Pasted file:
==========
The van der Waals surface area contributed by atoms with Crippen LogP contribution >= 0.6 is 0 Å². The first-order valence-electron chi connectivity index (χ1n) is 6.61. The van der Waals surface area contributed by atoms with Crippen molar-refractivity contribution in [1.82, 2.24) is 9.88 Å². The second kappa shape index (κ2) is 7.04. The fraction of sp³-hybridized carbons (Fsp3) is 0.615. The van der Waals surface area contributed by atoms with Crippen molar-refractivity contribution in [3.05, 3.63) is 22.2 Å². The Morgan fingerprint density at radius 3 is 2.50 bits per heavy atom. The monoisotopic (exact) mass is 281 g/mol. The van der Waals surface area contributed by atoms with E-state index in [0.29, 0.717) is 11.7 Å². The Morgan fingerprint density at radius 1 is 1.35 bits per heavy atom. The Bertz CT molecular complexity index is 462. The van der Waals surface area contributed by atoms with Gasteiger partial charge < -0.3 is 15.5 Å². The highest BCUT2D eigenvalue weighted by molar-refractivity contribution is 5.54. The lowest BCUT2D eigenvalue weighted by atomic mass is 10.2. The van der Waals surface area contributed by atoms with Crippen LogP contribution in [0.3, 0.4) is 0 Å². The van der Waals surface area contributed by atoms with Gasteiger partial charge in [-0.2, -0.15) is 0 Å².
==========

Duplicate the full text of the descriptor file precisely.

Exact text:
The van der Waals surface area contributed by atoms with Crippen LogP contribution >= 0.6 is 0 Å². The first-order valence-electron chi connectivity index (χ1n) is 6.61. The van der Waals surface area contributed by atoms with Crippen molar-refractivity contribution in [1.82, 2.24) is 9.88 Å². The second kappa shape index (κ2) is 7.04. The fraction of sp³-hybridized carbons (Fsp3) is 0.615. The van der Waals surface area contributed by atoms with Crippen molar-refractivity contribution in [3.05, 3.63) is 22.2 Å². The Morgan fingerprint density at radius 3 is 2.50 bits per heavy atom. The monoisotopic (exact) mass is 281 g/mol. The van der Waals surface area contributed by atoms with E-state index in [0.29, 0.717) is 11.7 Å². The Morgan fingerprint density at radius 1 is 1.35 bits per heavy atom. The Bertz CT molecular complexity index is 462. The van der Waals surface area contributed by atoms with Gasteiger partial charge < -0.3 is 15.5 Å². The highest BCUT2D eigenvalue weighted by molar-refractivity contribution is 5.54. The lowest BCUT2D eigenvalue weighted by atomic mass is 10.2. The van der Waals surface area contributed by atoms with Crippen LogP contribution in [0.3, 0.4) is 0 Å². The van der Waals surface area contributed by atoms with Gasteiger partial charge in [-0.2, -0.15) is 0 Å².